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Contents

1. Introduction
2. Psychology of survival
3. Survival planning and survival kits
4. Basic survival medicine
5. Shelters
6. Water procurement
7. Firecraft
8. Food procurement
9. Survival use of plants
10. Poisonous plants
11. Dangerous animals
12. Field-expedient weapons, tools, and equipment
13. Desert survival
14. Tropical survival
15. Cold weather survival
16. Sea survival
17. Expedient water crossings
18. Field-expedient direction finding
19. Signaling techniques
20. Survival movement in hostile areas
21. Camouflage
22. Contact with people
23. Survival in man-made hazards

A. Survival kits
B. Edible and medicinal plants
C. Poisonous plants
D. Dangerous insects and arachnids
E. Poisonous snakes and lizards
F. Dangerous fish and mollusks
G. Clouds: foretellers of weather
H. Contingency plan of action format

Survival Gear

Handheld GPS
Specialty Outdoor Gear
Digital Compasses
Survival Books
Hunting and Fishing Magazines

Cuipo tree

Cuipo tree
Cavanillesia platanifolia

Description: This is a very dominant and easily detected tree because it extends above the other trees. Its height ranges from 45 to 60 meters. It has leaves only at the top and is bare 11 months out of the year. It has rings on its bark that extend to the top to make is easily recognizable. Its bark is reddish or gray in color. Its roots are light reddish-brown or yellowish-brown.

Habitat and Distribution: The cuipo tree is located primarily in Central American tropical rain forests in mountainous areas.

Edible Parts: To get water from this tree, cut a piece of the root and clean the dirt and bark off one end, keeping the root horizontal. Put the clean end to your mouth or canteen and raise the other. The water from this tree tastes like potato water.

Other Uses: Use young saplings and the branches' inner bark to make rope.

For information on a specific edible or medicinal plant, click on one of the links below:

  - Abal
  - Acacia
  - Agave
  - Almond
  - Amaranth
  - Arctic willow
  - Arrowroot
  - Asparagus
  - Bael fruit
  - Bamboo
  - Banana and plantain
  - Baobab
  - Batoko plum
  - Bearberry or kinnikinnick
  - Beech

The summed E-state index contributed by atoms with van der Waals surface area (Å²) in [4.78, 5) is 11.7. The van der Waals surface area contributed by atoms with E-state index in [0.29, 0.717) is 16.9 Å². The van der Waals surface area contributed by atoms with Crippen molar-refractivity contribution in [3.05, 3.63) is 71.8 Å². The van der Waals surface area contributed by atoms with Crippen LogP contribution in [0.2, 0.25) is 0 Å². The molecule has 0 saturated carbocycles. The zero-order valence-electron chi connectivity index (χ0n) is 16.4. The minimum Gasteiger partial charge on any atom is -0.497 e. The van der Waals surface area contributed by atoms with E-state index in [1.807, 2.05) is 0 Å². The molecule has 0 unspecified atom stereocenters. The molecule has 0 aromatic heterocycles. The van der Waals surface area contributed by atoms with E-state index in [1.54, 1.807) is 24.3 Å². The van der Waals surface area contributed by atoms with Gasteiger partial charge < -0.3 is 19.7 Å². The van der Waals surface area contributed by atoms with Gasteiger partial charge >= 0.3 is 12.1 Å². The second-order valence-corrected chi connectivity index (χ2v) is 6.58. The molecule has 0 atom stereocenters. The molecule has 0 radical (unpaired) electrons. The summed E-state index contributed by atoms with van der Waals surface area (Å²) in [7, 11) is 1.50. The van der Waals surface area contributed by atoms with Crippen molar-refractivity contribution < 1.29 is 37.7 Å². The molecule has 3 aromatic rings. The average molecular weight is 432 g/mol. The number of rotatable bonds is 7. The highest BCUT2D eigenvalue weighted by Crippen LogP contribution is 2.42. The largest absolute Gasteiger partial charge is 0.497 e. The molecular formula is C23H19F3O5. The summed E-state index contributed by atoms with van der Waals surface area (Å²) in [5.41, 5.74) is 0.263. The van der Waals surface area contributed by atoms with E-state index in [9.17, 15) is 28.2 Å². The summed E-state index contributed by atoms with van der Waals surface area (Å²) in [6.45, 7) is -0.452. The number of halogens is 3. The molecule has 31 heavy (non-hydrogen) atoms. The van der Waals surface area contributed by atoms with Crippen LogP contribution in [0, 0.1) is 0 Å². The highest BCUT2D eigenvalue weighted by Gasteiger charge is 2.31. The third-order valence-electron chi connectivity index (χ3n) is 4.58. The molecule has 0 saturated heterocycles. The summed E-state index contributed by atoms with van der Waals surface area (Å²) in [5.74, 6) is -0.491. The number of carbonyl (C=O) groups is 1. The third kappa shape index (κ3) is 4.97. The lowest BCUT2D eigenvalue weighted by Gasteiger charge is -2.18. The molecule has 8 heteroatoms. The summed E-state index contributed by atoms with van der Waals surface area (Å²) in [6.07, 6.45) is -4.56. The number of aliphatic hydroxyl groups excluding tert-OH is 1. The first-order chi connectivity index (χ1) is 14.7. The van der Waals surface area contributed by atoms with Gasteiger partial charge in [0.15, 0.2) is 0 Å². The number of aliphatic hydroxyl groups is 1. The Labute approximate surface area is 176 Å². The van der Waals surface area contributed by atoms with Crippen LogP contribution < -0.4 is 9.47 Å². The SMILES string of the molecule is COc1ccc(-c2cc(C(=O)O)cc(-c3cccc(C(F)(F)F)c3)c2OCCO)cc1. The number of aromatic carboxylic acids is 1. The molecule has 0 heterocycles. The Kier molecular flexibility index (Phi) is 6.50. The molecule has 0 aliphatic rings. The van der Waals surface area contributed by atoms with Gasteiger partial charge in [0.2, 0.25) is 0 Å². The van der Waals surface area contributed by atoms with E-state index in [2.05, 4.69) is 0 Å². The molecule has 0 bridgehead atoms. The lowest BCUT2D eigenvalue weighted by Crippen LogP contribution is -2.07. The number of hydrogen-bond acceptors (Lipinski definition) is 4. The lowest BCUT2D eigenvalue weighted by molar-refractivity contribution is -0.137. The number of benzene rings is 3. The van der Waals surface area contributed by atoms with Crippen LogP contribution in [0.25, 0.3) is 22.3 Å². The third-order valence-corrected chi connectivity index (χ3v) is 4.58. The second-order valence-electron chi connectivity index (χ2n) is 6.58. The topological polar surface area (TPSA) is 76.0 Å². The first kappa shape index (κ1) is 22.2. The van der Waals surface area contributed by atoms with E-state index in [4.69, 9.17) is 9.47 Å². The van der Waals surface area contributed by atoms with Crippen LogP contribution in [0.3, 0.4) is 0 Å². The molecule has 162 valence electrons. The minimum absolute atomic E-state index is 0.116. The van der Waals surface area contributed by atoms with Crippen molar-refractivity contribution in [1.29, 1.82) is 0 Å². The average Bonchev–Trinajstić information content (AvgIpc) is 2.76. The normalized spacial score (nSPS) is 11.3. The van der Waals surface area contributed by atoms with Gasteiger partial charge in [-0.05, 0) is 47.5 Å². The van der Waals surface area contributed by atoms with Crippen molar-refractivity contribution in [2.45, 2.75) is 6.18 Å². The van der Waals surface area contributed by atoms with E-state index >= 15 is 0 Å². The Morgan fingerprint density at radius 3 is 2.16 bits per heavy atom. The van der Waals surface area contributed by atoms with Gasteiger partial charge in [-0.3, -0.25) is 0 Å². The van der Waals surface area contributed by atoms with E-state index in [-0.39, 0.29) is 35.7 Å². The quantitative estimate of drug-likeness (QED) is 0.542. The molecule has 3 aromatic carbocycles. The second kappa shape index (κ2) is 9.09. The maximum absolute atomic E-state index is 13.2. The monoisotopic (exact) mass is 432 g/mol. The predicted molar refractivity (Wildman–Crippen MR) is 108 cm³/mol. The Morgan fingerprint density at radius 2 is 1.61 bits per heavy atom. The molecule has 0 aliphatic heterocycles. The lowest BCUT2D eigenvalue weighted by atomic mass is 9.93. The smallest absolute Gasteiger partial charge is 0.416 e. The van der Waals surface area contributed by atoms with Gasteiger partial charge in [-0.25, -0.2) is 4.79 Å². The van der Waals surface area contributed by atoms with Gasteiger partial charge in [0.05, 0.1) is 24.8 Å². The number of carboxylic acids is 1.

- Bignay
  - Blackberry, raspberry, and dewberry
  - Blueberry and huckleberry
  - Breadfruit
  - Burdock
  - Burl Palm
  - Canna lily
  - Carob tree
  - Cashew nut
  - Cattail
  - Cereus cactus
  - Chestnut
  - Chicory
  - Chufa
  - Coconut
  - Common jujube
  - Cranberry
  - Crowberry
  - Cuipo tree
  - Dandelion
  - Date palm
  - Daylily
  - Duchesnea or Indian strawberry
  - Elderberry
  - Fireweed
  - Fishtail palm
  - Foxtail grass
  - Goa bean
  - Hackberry
  - Hazelnut or wild filbert
  - Horseradish tree
  - Iceland moss
  - Indian potato or Eskimo potato
  - Juniper
  - Lotus
  - Malanga
  - Mango
  - Manioc
  - Marsh marigold
  - Mulberry
  - Nettle
  - Nipa palm
  - Oak
  - Orach
  - Palmetto palm
  - Papaya or pawpaw
  - Persimmon
  - Pincushion cactus
  - Pine
  - Plantain, broad and narrow leaf
  - Pokeweed
  - Prickly pear cactus
  - Purslane
  - Rattan palm
  - Reed
  - Reindeer moss
  - Rock tripe
  - Rose apple
  - Sago palm
  - Sassafras
  - Saxaul
  - Screw pine
  - Sea orach
  - Sheep sorrel
  - Sorghum
  - Spatterdock or yellow water lily
  - Sterculia
  - Strawberry
  - Sugar palm
  - Sugarcane
  - Sweetsop
  - Tamarind
  - Taro, cocoyam, elephant ears, eddo, dasheen
  - Thistle
  - Ti
  - Tree fern
  - Tropical almond
  - Walnut
  - Water chestnut
  - Water lettuce
  - Water lily
  - Water plantain
  - Wild caper
  - Wild crab apple or wild apple
  - Wild desert gourd or colocynth
  - Wild dock and wild sorrel
  - Wild fig
  - Wild gourd or luffa sponge
  - Wild grape vine
  - Wild onion and garlic
  - Wild pistachio
  - Wild rice
  - Wild rose
  - Wood sorrel
  - Yam
  - Yam bean


Edible and medicinal plants



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The 'Survival Skills' section of this site is based on 'U.S. Army Survival Manual', a public domain work published by the U.S. Department of Defense that is available for sale at Amazon.com.




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